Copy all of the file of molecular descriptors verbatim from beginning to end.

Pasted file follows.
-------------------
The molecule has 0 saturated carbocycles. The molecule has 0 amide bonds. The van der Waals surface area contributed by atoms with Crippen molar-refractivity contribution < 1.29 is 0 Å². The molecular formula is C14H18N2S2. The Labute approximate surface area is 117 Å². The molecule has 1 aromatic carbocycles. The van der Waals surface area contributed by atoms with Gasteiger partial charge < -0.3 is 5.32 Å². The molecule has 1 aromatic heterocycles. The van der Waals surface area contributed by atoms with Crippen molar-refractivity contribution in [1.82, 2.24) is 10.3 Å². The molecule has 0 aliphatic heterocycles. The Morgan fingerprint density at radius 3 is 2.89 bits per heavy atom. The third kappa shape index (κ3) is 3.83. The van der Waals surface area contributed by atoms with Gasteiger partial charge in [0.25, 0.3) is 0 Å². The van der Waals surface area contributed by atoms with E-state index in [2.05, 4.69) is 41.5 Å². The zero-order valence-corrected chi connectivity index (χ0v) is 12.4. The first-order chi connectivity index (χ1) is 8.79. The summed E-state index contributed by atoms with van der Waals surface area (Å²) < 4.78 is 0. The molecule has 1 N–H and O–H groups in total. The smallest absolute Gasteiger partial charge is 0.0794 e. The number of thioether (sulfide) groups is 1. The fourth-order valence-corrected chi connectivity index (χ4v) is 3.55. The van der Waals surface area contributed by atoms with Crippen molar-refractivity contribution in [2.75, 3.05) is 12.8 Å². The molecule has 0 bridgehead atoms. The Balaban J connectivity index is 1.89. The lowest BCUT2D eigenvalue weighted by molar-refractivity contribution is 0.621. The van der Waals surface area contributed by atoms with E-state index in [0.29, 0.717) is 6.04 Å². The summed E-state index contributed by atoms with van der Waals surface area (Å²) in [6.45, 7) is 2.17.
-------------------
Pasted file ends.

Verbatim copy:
The molecule has 0 saturated carbocycles. The molecule has 0 amide bonds. The van der Waals surface area contributed by atoms with Crippen molar-refractivity contribution < 1.29 is 0 Å². The molecular formula is C14H18N2S2. The Labute approximate surface area is 117 Å². The molecule has 1 aromatic carbocycles. The van der Waals surface area contributed by atoms with Gasteiger partial charge < -0.3 is 5.32 Å². The molecule has 1 aromatic heterocycles. The van der Waals surface area contributed by atoms with Crippen molar-refractivity contribution in [1.82, 2.24) is 10.3 Å². The molecule has 0 aliphatic heterocycles. The Morgan fingerprint density at radius 3 is 2.89 bits per heavy atom. The third kappa shape index (κ3) is 3.83. The van der Waals surface area contributed by atoms with Gasteiger partial charge in [0.25, 0.3) is 0 Å². The van der Waals surface area contributed by atoms with E-state index in [2.05, 4.69) is 41.5 Å². The zero-order valence-corrected chi connectivity index (χ0v) is 12.4. The first-order chi connectivity index (χ1) is 8.79. The summed E-state index contributed by atoms with van der Waals surface area (Å²) < 4.78 is 0. The molecule has 1 N–H and O–H groups in total. The smallest absolute Gasteiger partial charge is 0.0794 e. The number of thioether (sulfide) groups is 1. The fourth-order valence-corrected chi connectivity index (χ4v) is 3.55. The van der Waals surface area contributed by atoms with Crippen molar-refractivity contribution in [2.75, 3.05) is 12.8 Å². The molecule has 0 bridgehead atoms. The Balaban J connectivity index is 1.89. The lowest BCUT2D eigenvalue weighted by molar-refractivity contribution is 0.621. The van der Waals surface area contributed by atoms with E-state index in [0.29, 0.717) is 6.04 Å². The summed E-state index contributed by atoms with van der Waals surface area (Å²) in [6.45, 7) is 2.17.